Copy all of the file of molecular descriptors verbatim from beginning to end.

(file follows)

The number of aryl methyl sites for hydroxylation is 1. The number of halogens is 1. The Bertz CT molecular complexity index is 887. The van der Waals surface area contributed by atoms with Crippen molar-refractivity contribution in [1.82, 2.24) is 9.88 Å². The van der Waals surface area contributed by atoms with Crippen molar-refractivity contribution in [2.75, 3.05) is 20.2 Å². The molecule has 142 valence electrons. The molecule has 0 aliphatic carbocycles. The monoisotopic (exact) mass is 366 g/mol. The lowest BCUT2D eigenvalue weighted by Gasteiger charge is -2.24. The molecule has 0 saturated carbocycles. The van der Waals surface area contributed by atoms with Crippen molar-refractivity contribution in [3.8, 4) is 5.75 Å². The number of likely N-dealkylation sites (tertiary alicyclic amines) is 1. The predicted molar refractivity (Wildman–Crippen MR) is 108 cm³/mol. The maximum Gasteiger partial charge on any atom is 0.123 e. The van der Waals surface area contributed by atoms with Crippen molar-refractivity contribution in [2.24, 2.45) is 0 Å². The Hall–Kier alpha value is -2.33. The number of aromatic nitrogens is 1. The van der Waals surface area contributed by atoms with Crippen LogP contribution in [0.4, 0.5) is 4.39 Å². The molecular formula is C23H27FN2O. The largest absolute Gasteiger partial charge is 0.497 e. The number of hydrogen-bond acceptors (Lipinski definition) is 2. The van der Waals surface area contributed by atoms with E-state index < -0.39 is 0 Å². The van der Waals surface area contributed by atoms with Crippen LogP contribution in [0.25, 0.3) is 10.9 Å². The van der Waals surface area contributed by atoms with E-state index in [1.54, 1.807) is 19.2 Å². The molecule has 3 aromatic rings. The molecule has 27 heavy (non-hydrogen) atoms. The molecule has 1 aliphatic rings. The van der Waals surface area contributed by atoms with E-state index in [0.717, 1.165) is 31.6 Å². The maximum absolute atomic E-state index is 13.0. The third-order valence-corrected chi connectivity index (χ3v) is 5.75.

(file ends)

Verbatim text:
The number of aryl methyl sites for hydroxylation is 1. The number of halogens is 1. The Bertz CT molecular complexity index is 887. The van der Waals surface area contributed by atoms with Crippen molar-refractivity contribution in [1.82, 2.24) is 9.88 Å². The van der Waals surface area contributed by atoms with Crippen molar-refractivity contribution in [2.75, 3.05) is 20.2 Å². The molecule has 142 valence electrons. The molecule has 0 aliphatic carbocycles. The monoisotopic (exact) mass is 366 g/mol. The lowest BCUT2D eigenvalue weighted by Gasteiger charge is -2.24. The molecule has 0 saturated carbocycles. The van der Waals surface area contributed by atoms with Crippen molar-refractivity contribution in [3.8, 4) is 5.75 Å². The number of likely N-dealkylation sites (tertiary alicyclic amines) is 1. The predicted molar refractivity (Wildman–Crippen MR) is 108 cm³/mol. The maximum Gasteiger partial charge on any atom is 0.123 e. The van der Waals surface area contributed by atoms with Crippen molar-refractivity contribution in [2.24, 2.45) is 0 Å². The Hall–Kier alpha value is -2.33. The number of aromatic nitrogens is 1. The van der Waals surface area contributed by atoms with Crippen LogP contribution in [0.4, 0.5) is 4.39 Å². The molecular formula is C23H27FN2O. The largest absolute Gasteiger partial charge is 0.497 e. The number of hydrogen-bond acceptors (Lipinski definition) is 2. The van der Waals surface area contributed by atoms with E-state index < -0.39 is 0 Å². The van der Waals surface area contributed by atoms with Crippen LogP contribution in [0.25, 0.3) is 10.9 Å². The van der Waals surface area contributed by atoms with E-state index in [1.54, 1.807) is 19.2 Å². The molecule has 3 aromatic rings. The molecule has 27 heavy (non-hydrogen) atoms. The molecule has 1 aliphatic rings. The van der Waals surface area contributed by atoms with E-state index in [0.717, 1.165) is 31.6 Å². The maximum absolute atomic E-state index is 13.0. The third-order valence-corrected chi connectivity index (χ3v) is 5.75.